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    Or you could slip on the soap in the shower tomorrow and hit your head on the tub.

    Accidents can and do happen with balls, and you do need to be aware and careful. But don't forget that dogs don't have hands to catch with. Their primary tool for interacting with their environment is their mouth, and they tend to be very dexterous. I tend to trust that my dogs know how to use their "hands". Of course, some of them are clumsy just like some people are with their hands. Instead of tossing a ball straight into their mouths, you can toss it a little to one side so they have to move to catch it. Then it can't plop straight into their throats.
     
  10. Renee750il

    Renee750il Felurian

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    Thanks, Emma! Tossing to the side is an excellent 'fix' for that worry! I'll have to remember that with my girls, since you could put your fist down those maws and not touch the sides! :eek:
     
  11. BigDog2191

    BigDog2191 Big German Shepherd

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    Got it. I have another question... when should I start walking my dog? Does it matter?
     
  12. Saje

    Saje Island dweller

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    That's good advice.

    I hope I don't slip in the shower and hit my head. That would hurt. There's a girl on the bunny forum I go to who fell and hit her back about a month ago. She has been passing out lately and has bad back pain but her mom won't take her to the (i almost wrote vet) doc because she's not bleeding to death. Makes me mad. she could have problems and I think she's only 14. (That's not related to this thread but it popped into my head)
     
  13. emc

    emc New Member

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  14. Saje

    Saje Island dweller

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    Hot thread. We're all posting at the same time.
     
  15. Renee750il

    Renee750il Felurian

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    I've always started walking mine as soon as I got them. They can't walk very far without getting pooped, and sometimes I end up carrying a very heavy puppy for awhile (Shiva weighed 35 pounds when we brought her home at about 8 weeks old!) if I let the walk get too long. You also don't want to get too far from being able to give your puppy a drink. You can get a collapsible cloth water dish that will fold up and fit in your pocket so you can always share a bottle of water or a drink from the fountain.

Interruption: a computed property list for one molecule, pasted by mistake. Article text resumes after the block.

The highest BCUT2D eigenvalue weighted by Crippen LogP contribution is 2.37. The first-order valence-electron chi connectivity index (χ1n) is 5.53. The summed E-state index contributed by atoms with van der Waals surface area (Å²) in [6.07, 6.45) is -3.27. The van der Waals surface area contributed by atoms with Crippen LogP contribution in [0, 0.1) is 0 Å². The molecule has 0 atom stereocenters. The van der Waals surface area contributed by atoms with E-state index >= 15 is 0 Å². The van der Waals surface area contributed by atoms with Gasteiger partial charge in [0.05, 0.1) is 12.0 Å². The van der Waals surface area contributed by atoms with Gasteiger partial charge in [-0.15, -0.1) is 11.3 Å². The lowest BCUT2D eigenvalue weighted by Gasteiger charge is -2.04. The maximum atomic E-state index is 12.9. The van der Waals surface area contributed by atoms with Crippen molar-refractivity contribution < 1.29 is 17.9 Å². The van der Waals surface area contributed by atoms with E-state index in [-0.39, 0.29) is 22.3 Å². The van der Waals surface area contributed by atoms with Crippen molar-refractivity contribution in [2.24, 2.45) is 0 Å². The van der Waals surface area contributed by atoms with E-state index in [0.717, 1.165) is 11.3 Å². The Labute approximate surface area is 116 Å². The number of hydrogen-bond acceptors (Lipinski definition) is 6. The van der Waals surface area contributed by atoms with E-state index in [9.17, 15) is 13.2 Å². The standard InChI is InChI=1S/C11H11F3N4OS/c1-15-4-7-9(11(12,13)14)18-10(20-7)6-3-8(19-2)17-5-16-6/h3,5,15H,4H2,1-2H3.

16. Renee750il

    Renee750il Felurian

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    The tennis ball in the sock is a lot of fun, plus they can play tug with it and shake it like it's prey, lol.
     
  17. Saje

    Saje Island dweller

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    Maverick used to drink from Steve's hat if we got too far. :) but most of the time there were water sources. He loved drinking from puddles no matter how much we puddled him away. He's not a very clean dog. He sometimes peed in the puddle first. :rolleyes:

    Steve once had to wrap Maverick up in his jacket (while he was wearing it) and ride him home on the bike. Maverick wouldn't budge once he got tired and to make it worse he'd howl and throw himself on the grass and get sympathy from strangers. What a funny dog.
     
  18. BigDog2191

    BigDog2191 Big German Shepherd

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    lol, I'm getting my puppy at about six weeks old. I'll probably wait for 2 weeks before I start giving him exercise. But playing with him, that's a different story :D .
     
  19. Saje

    Saje Island dweller

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    Oh playing is always good. :)
     
  20. Renee750il

    Renee750il Felurian

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    Six weeks is awfully early - eight weeks is the bare minimum for most breeders, especially with an inexperienced owner. Getting him so early is going to give you some things you're going to have to work through with him that his mother would have taught him from six to eight weeks old, like nipping inhibition.

    I'd like to strongly recommend that you get either the videos or books on training by the Monks of New Skete (www.dogsbestfriend.com) to help you. They've been raising and training German Shepherds for ages; their techniques can take a lot of worry and frustration out of the puppy experience, for both you and your puppy.